Djibouti PCS smooths the flow of cargo and documentation across the border into Ethiopia

A package of digital solutions introduced by Djibouti Port Community System (DPCS) is proving transformational for the flow of cargo through its ports and across the border into landlocked Ethiopia.

Djibouti PCS smooths the flow of cargo and documentation across the border into Ethiopia

About 90% of Ethiopia’s imports pass through Djibouti’s ports and a key focus of DPCS has been providing as much transparency and visibility as possible to the final customers who, of course, are in another country entirely.

First launched in July 2018, Djibouti Port Community System, an active member of IPCSA, covers the ports of SGTD Container Terminal (former DCT), Doraleh Multipurpose Port and the Port of Tadjourah. Before its implementation, all Djibouti ports, Customs and government agencies had their own separate systems. Since 2018, DPCS has developed rapidly.

Warsama Guirreh, CEO of DPCS, says:

“We have two main strategies driving our PCS implementation. Due to our location, we have about 30,000 vessels passing our coast every year; Djibouti Ports and Free Zones Authority is working to create an interconnected International Maritime Centre, investing in ports, in feeder services and in bunkering on the high seas, with the aim of attracting more liner services into our ports. Secondly, we are working to further improve the transit services provided to our neighbour, Ethiopia. The focus of our PCS has a lot to do with tracking and tracing; we have to provide as much transparency and visibility to the final customers as we can. After all, we have seen more than US$1.2 billion of investment in creating logistics and trade infrastructure in Djibouti – building digital services to improve the efficiency of those infrastructure is an essential component of that investment."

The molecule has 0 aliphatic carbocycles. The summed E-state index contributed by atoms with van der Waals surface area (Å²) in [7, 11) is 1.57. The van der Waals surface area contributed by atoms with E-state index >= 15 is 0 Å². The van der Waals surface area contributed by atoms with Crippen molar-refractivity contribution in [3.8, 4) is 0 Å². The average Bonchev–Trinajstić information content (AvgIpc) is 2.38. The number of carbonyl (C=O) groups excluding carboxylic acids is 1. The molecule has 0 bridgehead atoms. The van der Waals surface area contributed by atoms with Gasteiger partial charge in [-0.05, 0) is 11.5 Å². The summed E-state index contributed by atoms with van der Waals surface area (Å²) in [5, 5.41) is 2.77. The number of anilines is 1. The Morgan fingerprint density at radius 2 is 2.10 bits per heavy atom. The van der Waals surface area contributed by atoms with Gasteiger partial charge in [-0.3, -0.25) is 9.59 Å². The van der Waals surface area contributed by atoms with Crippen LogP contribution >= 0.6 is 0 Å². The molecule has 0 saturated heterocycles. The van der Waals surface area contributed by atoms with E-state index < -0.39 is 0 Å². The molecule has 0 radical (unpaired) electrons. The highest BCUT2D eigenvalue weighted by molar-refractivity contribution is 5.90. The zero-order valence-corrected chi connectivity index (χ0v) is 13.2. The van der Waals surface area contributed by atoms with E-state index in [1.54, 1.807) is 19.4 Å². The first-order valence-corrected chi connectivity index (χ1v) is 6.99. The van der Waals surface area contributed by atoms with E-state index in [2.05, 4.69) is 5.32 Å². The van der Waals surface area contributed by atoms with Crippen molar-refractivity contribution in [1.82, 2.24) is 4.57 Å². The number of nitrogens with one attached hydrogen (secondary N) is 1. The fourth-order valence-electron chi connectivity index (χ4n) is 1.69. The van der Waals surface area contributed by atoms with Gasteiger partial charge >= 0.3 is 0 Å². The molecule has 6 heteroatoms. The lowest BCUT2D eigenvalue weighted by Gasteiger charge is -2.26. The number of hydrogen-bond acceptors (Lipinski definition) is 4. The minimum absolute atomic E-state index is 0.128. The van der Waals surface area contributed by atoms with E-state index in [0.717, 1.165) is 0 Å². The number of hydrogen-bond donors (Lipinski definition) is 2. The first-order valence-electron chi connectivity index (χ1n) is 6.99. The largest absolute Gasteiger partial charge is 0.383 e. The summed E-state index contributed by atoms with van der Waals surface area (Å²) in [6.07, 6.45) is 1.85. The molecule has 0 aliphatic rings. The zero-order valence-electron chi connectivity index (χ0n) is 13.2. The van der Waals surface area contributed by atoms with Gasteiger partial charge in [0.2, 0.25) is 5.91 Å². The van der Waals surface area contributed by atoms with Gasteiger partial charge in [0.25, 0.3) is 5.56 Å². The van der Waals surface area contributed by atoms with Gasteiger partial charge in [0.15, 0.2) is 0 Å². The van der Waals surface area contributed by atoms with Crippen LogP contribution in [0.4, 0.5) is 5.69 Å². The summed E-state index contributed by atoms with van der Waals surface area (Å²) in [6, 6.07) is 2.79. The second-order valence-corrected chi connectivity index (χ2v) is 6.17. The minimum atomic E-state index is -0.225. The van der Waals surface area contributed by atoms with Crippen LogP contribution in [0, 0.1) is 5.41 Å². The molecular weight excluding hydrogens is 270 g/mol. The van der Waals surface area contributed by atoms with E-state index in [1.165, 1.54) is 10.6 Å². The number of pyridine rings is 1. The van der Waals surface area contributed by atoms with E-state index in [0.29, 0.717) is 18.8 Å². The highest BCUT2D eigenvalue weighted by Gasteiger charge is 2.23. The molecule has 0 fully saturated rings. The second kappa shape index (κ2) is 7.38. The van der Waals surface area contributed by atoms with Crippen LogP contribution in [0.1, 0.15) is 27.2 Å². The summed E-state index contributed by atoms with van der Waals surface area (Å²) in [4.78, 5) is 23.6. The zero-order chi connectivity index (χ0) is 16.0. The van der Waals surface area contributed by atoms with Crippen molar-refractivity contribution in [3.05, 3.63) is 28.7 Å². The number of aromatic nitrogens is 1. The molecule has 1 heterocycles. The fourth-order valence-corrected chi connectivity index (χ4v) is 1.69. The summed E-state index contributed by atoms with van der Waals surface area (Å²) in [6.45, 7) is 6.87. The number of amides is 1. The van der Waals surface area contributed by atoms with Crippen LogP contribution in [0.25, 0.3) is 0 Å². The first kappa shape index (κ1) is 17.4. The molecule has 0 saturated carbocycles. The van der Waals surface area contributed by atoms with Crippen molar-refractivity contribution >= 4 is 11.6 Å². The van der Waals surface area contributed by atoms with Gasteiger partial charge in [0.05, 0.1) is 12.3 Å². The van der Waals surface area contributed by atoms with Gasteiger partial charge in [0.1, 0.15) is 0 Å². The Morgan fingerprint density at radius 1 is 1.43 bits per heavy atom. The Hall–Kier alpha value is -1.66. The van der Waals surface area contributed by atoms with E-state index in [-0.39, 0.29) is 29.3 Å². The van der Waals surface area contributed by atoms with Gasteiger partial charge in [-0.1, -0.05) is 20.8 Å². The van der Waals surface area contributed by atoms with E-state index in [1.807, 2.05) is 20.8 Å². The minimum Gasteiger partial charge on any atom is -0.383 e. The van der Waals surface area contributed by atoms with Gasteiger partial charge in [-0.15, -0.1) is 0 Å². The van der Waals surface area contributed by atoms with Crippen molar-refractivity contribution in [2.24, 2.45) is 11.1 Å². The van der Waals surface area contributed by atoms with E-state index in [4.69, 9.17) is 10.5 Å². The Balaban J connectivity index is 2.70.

In respect of the first strategy, Djibouti PCS is compliant with IMO FAL recommendations. The seven FAL Forms are submitted electronically to ease vessel documentation submission. Other maritime e-services that have contributed to a considerable increase in efficiency include electronic berth requests and vessel clearance e-certificates.

DPCS is also connecting all the different stakeholders – ports, shipping lines, forwarders, Customs – to provide a 360-degree view of cargo and documentation flows.

Warsama says:

“We are tracking the cargo to identify when it has been unloaded at the port, position of the container within the yard, gate-in/gate-out and at the same time tracking the documentation process – including e-do, port fees invoice, clearance, booking collection of the cargo, etc. Recently we have integrated Djibouti Corridor agency (DPCR) systems to provide ‘check points’ where the customer can follow the truck and its cargo all the way to Ethiopia. This is done through a QR Code scan of the DPCR ticket along the corridor.”

With the addition of this latest functionality, importers/exporters from Ethiopia can follow their trucks in Djibouti, verify the cargo that the trucks are transporting and investigate any delays on deliveries by tracking operations and documentation activities associated with their trucks. The shippers can also use this tracking and data availability to improve services and cut out unnecessary costs. Having said that, it’s important to emphasise that DPCS is not physically stopping anyone from doing anything; the transparency is there for the community to make use of.

This tracking capability has generated a lot of interest from the Federal Transport Authority of Ethiopia, whose transport department contacted DPCS with a view to integrating systems to provide full tracking and visibility of Ethiopia-based trucks, from starting their journey, through loading goods at the port to crossing the border and final delivery.